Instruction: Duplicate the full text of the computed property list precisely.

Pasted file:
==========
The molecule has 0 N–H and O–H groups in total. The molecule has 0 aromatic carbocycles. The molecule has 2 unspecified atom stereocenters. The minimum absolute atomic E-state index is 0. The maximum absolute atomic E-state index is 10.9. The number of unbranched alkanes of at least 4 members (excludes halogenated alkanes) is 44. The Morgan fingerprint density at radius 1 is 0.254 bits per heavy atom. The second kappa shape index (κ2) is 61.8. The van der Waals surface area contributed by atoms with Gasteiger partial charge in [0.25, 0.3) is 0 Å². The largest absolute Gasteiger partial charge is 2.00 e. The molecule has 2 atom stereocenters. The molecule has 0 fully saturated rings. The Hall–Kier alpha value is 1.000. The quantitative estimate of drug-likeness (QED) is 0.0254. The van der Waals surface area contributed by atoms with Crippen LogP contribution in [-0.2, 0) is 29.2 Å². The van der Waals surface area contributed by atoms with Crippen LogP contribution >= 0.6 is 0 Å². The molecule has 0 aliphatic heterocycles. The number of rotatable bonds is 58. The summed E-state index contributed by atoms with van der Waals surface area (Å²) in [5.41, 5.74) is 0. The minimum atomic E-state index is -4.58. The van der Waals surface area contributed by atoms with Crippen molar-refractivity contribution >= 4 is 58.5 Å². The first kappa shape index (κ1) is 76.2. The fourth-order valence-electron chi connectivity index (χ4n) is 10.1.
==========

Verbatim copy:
The molecule has 0 N–H and O–H groups in total. The molecule has 0 aromatic carbocycles. The molecule has 2 unspecified atom stereocenters. The minimum absolute atomic E-state index is 0. The maximum absolute atomic E-state index is 10.9. The number of unbranched alkanes of at least 4 members (excludes halogenated alkanes) is 44. The Morgan fingerprint density at radius 1 is 0.254 bits per heavy atom. The second kappa shape index (κ2) is 61.8. The van der Waals surface area contributed by atoms with Gasteiger partial charge in [0.25, 0.3) is 0 Å². The largest absolute Gasteiger partial charge is 2.00 e. The molecule has 2 atom stereocenters. The molecule has 0 fully saturated rings. The Hall–Kier alpha value is 1.000. The quantitative estimate of drug-likeness (QED) is 0.0254. The van der Waals surface area contributed by atoms with Crippen LogP contribution in [-0.2, 0) is 29.2 Å². The van der Waals surface area contributed by atoms with Crippen LogP contribution >= 0.6 is 0 Å². The molecule has 0 aliphatic heterocycles. The number of rotatable bonds is 58. The summed E-state index contributed by atoms with van der Waals surface area (Å²) in [5.41, 5.74) is 0. The minimum atomic E-state index is -4.58. The van der Waals surface area contributed by atoms with Crippen molar-refractivity contribution >= 4 is 58.5 Å². The first kappa shape index (κ1) is 76.2. The fourth-order valence-electron chi connectivity index (χ4n) is 10.1.